Court Decision in Conflict with Adventist Position
by Monte Sahlin
By AT News Team, October 6, 2014
Monday the United States Supreme Court announced a decision to turn down appeals from five states where lower courts have cleared the way for same-sex marriage. A total of 30 of the 50 states now allow same sex marriage, placing the position of the Seventh-day Adventist denomination in conflict with what is fast becoming the norm for Americans.
The top court for the country has decided not to review rulings against laws prohibiting same-sex marriage in Virginia, Utah, Oklahoma, Indiana and Wisconsin, a surprising decision that shows the court is comfortable with the expansion of such unions throughout the nation. Canada and many countries in Europe have already legalized same-gender marriages while some African nations have recently strengthened laws against homosexuality.
The American court’s decision came without explanation and puts off a decision about the constitutionality of same-gender marriage that would apply to the entire nation. But it sent a clear signal that a majority of the justices do not feel the need to overturn lower court decisions that found state prohibitions were unconstitutional. Marriages had been on hold in the five states and can begin immediately.
Because freedom of religion is protected by the Bill of Rights in the U.S. Constitution, the decision does nothing to impinge the position of the Adventist denomination. It continues to be entirely legal for Adventist pastors to refuse to conduct same-sex marriages as required by denominational policy. And local churches continue to have the right to refuse to allow their facilities to be used for same-gender weddings in compliance with Adventist standards.
The decision will likely expand same-sex marriages to other states covered by the appeals courts that already have ruled that the bans are unconstitutional, including Colorado, Wyoming, Kansas, West Virginia, North Carolina and South Carolina. “It is a watershed moment for the entire country,” said James Esseks, a lawyer for the American Civil Liberties Union.
Cultural liberals believe that the tipping point has been passed and "the battle is won" to permit same-sex marriage, but cultural conservatives point to a blip in a recent poll as evidence that the majority of Americans are not ready for this. Opponents of same-sex marriage said the fight is not over. “The court’s decision not to take up this issue now means that the marriage battle will continue,” said Byron Babione, a lawyer for the Alliance Defending Freedom, which has been active in defending marriage prohibitions. “The people should decide this issue, not the courts.” Some of the laws against same-gender marriage that have been struck down by the courts were voted by a majority in general elections in some states.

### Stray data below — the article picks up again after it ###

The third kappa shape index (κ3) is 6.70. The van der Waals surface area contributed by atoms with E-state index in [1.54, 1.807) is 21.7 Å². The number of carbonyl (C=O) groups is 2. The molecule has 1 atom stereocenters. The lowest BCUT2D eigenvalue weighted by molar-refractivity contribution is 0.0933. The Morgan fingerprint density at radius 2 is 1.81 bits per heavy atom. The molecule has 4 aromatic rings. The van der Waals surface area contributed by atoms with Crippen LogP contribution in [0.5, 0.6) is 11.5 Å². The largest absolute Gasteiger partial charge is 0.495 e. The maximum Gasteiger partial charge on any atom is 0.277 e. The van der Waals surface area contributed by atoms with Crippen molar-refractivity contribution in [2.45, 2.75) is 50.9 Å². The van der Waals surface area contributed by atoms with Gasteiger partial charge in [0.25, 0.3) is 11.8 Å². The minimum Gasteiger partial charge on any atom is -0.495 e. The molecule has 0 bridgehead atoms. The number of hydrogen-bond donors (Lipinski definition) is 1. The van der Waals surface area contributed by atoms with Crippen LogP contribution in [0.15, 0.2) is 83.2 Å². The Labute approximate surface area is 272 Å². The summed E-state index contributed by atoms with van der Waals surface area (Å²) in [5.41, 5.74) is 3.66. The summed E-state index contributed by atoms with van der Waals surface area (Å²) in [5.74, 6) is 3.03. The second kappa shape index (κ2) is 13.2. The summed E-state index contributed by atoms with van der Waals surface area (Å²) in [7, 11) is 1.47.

There are cases on this subject in every state in the country. The Supreme Court could still take up the issue later this year after more states weigh in. The court in June 2013 struck down part of the Defense of Marriage Act, which had denied federal recognition of same-sex marriages performed in states where it was legal. Although that decision did not touch on whether state bans were unconstitutional, a long line of federal court decisions have ruled since that the reasoning in the decision demands such a finding.
It takes only four votes to grant a review of lower court decisions. So that means at least one of the justices who previously voted against the concept was unwilling to force the court to take up the issue in these cases or at this time. Some of the justices who favor the concept that prohibitions of same-sex marriage are unconstitutional have said that the courts should move incrementally on such controversial social issues.
Adventist tradition has long had the notion of "testing truths," doctrines that are different from the social norms such as keeping the Sabbath by not working from sundown Friday to sundown Saturday when most of the Christian population only takes a couple of hours for church on Sunday. If this decision is the social marker that liberal commentators think it is, then Adventists in the United States will have a new "testing truth" in terms of how to relate to same-gender marriages.
Adventist Today has previously reported on an Adventist minister who participated in his daughter's same-sex wedding and was disciplined for it. Increasingly, American Adventists will be faced with decisions about whether to attend similar occasions involving their own adult children or other close relatives.
No major Adventist spokesperson has commented on this development so far. At least one independent ministry has announced an event where the featured speakers are "former homosexuals" who offer training in how to "lead gays to Christ." Heartland Institute has been at odds with the Seventh-day Adventist denomination in the past, both publishing condemnations of the denomination and being the subject of critiques published by the denomination. It represents a Fundamentalist alternative for Adventists.
Some information in this story was found in the Washington Post, the major news operation in the capital of the United States.